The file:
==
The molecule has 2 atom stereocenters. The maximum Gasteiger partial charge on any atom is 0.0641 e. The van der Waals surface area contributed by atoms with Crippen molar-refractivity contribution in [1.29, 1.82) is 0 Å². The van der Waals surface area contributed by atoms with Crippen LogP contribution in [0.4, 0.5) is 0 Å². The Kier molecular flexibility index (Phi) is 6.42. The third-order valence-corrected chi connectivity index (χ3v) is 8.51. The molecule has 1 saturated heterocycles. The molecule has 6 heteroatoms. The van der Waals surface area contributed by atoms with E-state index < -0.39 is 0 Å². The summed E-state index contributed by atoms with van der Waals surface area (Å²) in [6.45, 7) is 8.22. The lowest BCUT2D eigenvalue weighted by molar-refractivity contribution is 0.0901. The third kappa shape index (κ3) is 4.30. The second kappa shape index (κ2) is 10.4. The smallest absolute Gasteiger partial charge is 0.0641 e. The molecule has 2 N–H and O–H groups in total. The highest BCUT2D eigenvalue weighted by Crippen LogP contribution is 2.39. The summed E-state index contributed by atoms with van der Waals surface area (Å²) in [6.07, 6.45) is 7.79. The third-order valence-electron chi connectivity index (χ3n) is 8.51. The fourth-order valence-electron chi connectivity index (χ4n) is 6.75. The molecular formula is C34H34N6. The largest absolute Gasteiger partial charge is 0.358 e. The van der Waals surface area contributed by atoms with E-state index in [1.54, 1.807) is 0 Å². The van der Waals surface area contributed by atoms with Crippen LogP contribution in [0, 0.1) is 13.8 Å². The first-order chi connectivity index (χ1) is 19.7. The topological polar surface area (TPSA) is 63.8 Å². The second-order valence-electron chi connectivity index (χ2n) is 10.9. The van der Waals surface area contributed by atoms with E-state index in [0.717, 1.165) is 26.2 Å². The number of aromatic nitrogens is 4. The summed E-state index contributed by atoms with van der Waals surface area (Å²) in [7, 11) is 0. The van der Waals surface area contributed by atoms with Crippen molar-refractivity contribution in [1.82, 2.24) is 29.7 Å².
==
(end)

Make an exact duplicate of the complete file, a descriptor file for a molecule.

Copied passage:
The molecule has 2 atom stereocenters. The maximum Gasteiger partial charge on any atom is 0.0641 e. The van der Waals surface area contributed by atoms with Crippen molar-refractivity contribution in [1.29, 1.82) is 0 Å². The van der Waals surface area contributed by atoms with Crippen LogP contribution in [0.4, 0.5) is 0 Å². The Kier molecular flexibility index (Phi) is 6.42. The third-order valence-corrected chi connectivity index (χ3v) is 8.51. The molecule has 1 saturated heterocycles. The molecule has 6 heteroatoms. The van der Waals surface area contributed by atoms with E-state index < -0.39 is 0 Å². The summed E-state index contributed by atoms with van der Waals surface area (Å²) in [6.45, 7) is 8.22. The lowest BCUT2D eigenvalue weighted by molar-refractivity contribution is 0.0901. The third kappa shape index (κ3) is 4.30. The second kappa shape index (κ2) is 10.4. The smallest absolute Gasteiger partial charge is 0.0641 e. The molecule has 2 N–H and O–H groups in total. The highest BCUT2D eigenvalue weighted by Crippen LogP contribution is 2.39. The summed E-state index contributed by atoms with van der Waals surface area (Å²) in [6.07, 6.45) is 7.79. The third-order valence-electron chi connectivity index (χ3n) is 8.51. The fourth-order valence-electron chi connectivity index (χ4n) is 6.75. The molecular formula is C34H34N6. The largest absolute Gasteiger partial charge is 0.358 e. The van der Waals surface area contributed by atoms with E-state index in [1.54, 1.807) is 0 Å². The van der Waals surface area contributed by atoms with Crippen LogP contribution in [0, 0.1) is 13.8 Å². The first-order chi connectivity index (χ1) is 19.7. The topological polar surface area (TPSA) is 63.8 Å². The second-order valence-electron chi connectivity index (χ2n) is 10.9. The van der Waals surface area contributed by atoms with E-state index in [0.717, 1.165) is 26.2 Å². The number of aromatic nitrogens is 4. The summed E-state index contributed by atoms with van der Waals surface area (Å²) in [7, 11) is 0. The van der Waals surface area contributed by atoms with Crippen molar-refractivity contribution in [1.82, 2.24) is 29.7 Å².